• divitis < div class=”table”>< /div>, because someone understood he should just use div’s in a tableless design
    • classitis < h2 class=”title02″> < /h2>, < div class=”h2″> </div>, because people don’t understand html semantics nor css really
    • self proclaimed “valid html generators” CMS’s and alike, e.g. Joomla!/Mambo, Postnuke, vBulletin, phpBB, subdreamer, etc – the default template from each one of them may pass an automated test but it’s not “valid HTML”, and not semantic HTML either (which I believe is way more important than passing an automated test). Unfortunately, people with limited technology knowledge may choose one of these believing they are doing the right thing, thus contributing to the global disaster.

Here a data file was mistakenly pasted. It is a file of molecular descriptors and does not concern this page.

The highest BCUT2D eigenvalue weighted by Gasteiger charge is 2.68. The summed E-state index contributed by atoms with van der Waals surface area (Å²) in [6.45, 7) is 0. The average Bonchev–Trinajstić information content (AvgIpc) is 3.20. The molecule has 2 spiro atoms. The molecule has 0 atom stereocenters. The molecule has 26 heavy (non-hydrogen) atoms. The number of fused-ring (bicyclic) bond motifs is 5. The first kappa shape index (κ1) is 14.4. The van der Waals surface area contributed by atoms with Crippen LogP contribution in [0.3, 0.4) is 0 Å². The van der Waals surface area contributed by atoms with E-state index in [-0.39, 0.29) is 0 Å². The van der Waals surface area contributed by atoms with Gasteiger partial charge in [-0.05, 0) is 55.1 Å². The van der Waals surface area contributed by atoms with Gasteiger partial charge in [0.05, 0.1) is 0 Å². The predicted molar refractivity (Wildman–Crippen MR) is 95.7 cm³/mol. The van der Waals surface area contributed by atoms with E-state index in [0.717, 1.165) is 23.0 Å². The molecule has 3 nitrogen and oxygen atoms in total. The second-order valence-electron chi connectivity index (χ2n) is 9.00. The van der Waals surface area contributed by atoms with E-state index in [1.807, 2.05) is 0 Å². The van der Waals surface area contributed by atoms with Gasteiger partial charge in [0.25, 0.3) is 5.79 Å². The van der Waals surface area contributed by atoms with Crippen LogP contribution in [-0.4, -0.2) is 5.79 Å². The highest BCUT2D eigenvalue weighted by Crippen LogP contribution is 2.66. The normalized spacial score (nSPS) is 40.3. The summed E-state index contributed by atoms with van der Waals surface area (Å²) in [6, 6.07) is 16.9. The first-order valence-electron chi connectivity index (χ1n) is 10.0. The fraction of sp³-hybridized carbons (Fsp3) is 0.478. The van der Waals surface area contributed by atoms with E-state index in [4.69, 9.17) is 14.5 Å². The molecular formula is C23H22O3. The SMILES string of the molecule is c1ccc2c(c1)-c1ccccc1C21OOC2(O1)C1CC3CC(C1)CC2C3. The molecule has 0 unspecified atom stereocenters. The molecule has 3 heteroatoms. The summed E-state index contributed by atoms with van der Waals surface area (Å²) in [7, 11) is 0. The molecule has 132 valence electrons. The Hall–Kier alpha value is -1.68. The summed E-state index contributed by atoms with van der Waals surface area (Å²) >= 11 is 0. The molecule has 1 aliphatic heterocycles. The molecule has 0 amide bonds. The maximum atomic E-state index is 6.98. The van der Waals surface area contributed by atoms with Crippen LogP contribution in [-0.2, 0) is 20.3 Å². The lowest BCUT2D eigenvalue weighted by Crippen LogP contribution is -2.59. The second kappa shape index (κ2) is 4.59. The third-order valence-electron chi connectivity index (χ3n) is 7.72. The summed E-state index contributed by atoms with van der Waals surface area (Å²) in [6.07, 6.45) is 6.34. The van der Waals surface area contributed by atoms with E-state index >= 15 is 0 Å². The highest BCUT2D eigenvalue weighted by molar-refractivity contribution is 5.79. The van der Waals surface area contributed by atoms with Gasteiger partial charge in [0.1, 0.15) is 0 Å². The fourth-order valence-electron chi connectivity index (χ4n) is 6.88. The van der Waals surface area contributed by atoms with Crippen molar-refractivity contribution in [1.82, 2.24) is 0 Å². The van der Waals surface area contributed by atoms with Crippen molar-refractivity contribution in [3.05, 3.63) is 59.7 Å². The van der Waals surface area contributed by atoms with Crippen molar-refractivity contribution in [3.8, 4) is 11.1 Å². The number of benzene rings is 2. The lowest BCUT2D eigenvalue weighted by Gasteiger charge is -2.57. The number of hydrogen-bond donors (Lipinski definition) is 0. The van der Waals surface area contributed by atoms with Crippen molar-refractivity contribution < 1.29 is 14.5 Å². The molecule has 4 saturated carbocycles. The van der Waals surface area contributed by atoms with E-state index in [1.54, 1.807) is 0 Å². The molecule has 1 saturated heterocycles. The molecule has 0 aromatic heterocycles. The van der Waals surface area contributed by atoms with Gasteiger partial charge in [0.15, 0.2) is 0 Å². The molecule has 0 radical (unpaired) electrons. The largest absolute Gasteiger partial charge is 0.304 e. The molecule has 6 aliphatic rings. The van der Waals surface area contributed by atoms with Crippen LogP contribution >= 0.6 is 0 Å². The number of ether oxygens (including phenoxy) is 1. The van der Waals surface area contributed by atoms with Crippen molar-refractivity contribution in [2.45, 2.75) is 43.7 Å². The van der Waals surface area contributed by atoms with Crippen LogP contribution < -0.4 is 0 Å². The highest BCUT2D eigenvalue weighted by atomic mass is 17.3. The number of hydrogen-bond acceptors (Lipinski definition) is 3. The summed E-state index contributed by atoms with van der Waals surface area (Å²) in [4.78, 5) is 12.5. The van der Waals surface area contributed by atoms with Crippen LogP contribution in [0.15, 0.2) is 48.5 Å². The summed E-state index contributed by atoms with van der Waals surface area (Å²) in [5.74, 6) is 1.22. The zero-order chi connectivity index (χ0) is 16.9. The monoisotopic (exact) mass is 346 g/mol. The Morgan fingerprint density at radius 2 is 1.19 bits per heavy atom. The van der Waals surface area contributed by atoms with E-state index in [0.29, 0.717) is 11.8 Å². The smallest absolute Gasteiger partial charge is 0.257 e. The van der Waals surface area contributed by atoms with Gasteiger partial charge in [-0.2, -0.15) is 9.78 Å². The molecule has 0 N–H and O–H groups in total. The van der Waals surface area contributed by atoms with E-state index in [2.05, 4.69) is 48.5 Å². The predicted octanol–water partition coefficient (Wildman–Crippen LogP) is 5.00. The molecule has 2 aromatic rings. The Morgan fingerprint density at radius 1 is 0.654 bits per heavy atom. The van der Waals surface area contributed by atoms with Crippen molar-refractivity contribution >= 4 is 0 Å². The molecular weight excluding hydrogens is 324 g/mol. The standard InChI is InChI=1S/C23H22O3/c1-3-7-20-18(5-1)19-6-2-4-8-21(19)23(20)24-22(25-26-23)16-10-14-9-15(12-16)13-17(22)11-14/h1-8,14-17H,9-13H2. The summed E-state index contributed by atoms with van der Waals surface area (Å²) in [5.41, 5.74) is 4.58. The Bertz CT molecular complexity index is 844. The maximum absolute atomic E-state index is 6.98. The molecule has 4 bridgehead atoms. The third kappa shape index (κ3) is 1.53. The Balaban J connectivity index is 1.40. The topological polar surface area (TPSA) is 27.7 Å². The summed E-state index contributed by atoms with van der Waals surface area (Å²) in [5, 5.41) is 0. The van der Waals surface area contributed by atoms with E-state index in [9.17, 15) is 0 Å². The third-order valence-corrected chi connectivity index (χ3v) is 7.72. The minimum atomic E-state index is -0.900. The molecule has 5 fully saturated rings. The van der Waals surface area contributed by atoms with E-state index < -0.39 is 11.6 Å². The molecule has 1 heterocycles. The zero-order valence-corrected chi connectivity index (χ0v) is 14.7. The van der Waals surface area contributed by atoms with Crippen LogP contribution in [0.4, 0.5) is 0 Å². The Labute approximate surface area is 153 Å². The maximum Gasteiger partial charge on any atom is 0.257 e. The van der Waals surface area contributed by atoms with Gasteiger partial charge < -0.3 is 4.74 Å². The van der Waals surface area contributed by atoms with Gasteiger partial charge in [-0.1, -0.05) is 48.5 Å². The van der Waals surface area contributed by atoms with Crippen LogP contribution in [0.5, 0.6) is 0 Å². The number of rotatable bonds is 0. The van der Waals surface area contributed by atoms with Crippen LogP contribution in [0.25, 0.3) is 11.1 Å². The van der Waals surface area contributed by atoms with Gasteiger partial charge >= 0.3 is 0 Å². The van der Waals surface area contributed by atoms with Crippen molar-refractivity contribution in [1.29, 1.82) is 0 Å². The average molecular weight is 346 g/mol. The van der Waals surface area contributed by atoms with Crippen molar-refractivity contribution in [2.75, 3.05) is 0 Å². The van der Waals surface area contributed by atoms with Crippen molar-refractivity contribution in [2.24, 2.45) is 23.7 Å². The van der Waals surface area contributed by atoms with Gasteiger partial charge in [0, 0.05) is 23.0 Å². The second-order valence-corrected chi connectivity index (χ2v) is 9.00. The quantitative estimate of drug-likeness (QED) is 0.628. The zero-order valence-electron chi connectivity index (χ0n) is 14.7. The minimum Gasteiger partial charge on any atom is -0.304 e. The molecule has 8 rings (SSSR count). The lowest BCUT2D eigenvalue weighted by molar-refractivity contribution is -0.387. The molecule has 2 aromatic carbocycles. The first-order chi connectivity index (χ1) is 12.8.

• W3c icons are perverted. Most of the times you find them in sites generated with the aforementioned CMS’s, when not in governmental websites, and a simple test shows zillions of errors, which creates these two feelings amongst concerned users:
    • they are kind of useless
    • they guarentee nothing

    Ultimately, non-technology people do not have a clue about the meaning of those icons, which are part of the confusing elements I referred to before

So what can we do?